ORLANDO, Fla. — The House received the Senate’s version of the Biden administration’s massive $1.9 trillion COVID-19 relief bill Tuesday morning. Included in that bill is funding for the vaccine rollout, direct payments for the majority of Americans along with $130 billion to reopen schools safely across the country.
What You Need To Know
- The U.S. House is preparing to vote on the Biden administration's $1.9 trillion COVID-19 relief bill
- If passed and signed into law, it would provide $130 billion to help school systems reopen
- Educatiors and officials say the funding would help pay for precautions that would make it safer to teach students in person
Following a state order, Florida reopened its schools for in-person learning in the fall. To accommodate students and staff returning to classrooms, districts made changes to normal learning routines to accommodate social distancing and improved cleaning.
But if the proposed COVID-19 relief legislation passes, schools in the sunshine state could see more funding for safety improvements.
Like many of his fellow teachers at Orange County Public Schools, Matthew Hazel has spent the last school year teaching both in-person and to LaunchEd students at home.
“It was a bit of an adjustment but we’ve worked out a pretty good routine at this point, the combination is going OK,” said Matthew Hazel, who teaches at Freedom High School.
When the order from the state came down to reopen schools this fall, OCPS made safety improvements.
According to the district, OCPS's heating ventilating and air conditioning system filters have been upgraded to achieve higher levels of filtration supportable by existing HVAC system. And, OCPS officials said HVAC schedules have been adjusted to extended ventilation before and after students and staff arrive, to provide for flushing of spaces consistent with the recommendation of the American Society of Heating, Refrigerating and Air-Conditioning Engineers.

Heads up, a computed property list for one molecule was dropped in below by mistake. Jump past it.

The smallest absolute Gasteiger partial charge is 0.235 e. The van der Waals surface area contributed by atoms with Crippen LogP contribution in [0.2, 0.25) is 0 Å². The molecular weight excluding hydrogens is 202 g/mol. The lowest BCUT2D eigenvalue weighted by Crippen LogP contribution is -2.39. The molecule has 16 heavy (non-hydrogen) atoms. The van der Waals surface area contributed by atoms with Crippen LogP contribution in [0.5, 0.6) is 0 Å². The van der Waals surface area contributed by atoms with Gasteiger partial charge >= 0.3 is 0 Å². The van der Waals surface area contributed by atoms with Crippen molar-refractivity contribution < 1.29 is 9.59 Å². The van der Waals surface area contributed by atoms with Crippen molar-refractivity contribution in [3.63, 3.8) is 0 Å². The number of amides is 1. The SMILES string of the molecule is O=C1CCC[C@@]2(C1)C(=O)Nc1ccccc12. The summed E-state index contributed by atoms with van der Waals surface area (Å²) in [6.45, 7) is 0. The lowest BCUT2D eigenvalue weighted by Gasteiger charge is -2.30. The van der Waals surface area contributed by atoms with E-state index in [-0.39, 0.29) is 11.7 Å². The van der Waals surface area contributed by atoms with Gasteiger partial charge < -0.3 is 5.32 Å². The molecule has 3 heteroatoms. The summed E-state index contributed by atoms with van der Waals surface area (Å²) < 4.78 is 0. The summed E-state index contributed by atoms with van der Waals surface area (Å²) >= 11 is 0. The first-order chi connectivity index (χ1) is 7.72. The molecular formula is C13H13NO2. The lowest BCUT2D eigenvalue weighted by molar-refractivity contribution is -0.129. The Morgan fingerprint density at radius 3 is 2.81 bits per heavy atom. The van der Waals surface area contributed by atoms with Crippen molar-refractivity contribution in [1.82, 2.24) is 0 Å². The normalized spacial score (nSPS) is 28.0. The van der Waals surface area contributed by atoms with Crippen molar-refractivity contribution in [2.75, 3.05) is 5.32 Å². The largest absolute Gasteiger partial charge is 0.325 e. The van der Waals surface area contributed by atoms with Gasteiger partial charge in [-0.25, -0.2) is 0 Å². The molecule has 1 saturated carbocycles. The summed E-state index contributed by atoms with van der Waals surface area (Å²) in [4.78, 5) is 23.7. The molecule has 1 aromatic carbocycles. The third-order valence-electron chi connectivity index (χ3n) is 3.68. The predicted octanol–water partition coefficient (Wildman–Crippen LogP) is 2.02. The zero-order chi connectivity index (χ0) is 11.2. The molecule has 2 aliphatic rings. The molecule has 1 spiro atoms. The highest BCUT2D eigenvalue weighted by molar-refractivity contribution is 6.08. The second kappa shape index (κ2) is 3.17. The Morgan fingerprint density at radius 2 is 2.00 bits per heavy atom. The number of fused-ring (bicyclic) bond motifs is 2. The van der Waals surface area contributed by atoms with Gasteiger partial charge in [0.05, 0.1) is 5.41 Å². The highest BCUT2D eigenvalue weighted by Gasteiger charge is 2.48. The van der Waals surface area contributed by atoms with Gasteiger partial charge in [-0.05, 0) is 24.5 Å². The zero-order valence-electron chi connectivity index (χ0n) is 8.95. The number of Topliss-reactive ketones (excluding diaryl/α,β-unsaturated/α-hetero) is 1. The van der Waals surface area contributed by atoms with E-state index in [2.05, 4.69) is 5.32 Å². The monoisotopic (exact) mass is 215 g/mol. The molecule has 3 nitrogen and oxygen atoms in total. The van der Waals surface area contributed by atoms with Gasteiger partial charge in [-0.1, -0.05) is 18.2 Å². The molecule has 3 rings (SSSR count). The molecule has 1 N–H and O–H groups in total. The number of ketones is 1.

The district, like many others around the state, also provided cleaning supplies for staff and teachers to use along with personal protective equipment (PPE).
Hazel said what’s made himself and his fellow teachers more comfortable recently is access to the vaccine.
“I feel better going in knowing that we have that protection,” he said.
Inside the Biden administration’s proposed COVID-19 relief bill is $130 billion in funding to safely reopen schools across the US, money districts can use for HVAC improvements, reducing class sizes for social distancing in classrooms, or to buy PPE.
Much of what the COVID-19 relief bill is proposing states use this added funding for in reopening their schools, are steps districts made in the sunshine state when they reopened months earlier. But more support is always welcome.
OCPS said they while they cannot speculate on how much money will be received or what it will be used for, any and all further support from the federal government to keep schools safe is appreciated.
Teachers like Hazel agree.
“The more money we can get from the federal government for safety in terms of just more availability of PPE, more cleaning, the more of that we can do the better,” Hazel said.
While Hazel said he’s got a comfortable routine down now teaching both to distance and in-person students, there are still a lot of unanswered questions in this pandemic, like if at-home learning will continue next year and if vaccines will eventually be approved for children. Even after a year of uncertainty, Hazel said a path forward out of this pandemic still feels unclear in his classroom.
“I’ve had students ask me questions about next year and there are just so many unknowns at this point," he said. "Everybody’s reacting as best they can but everyone’s just reacting to different events, it’s difficult to plan."
House Speaker Nancy Pelosi said Tuesday that a vote on the bill, which would include that funding for schools, is expected by Wednesday at the latest. If approved, it could be signed into law as early as this week.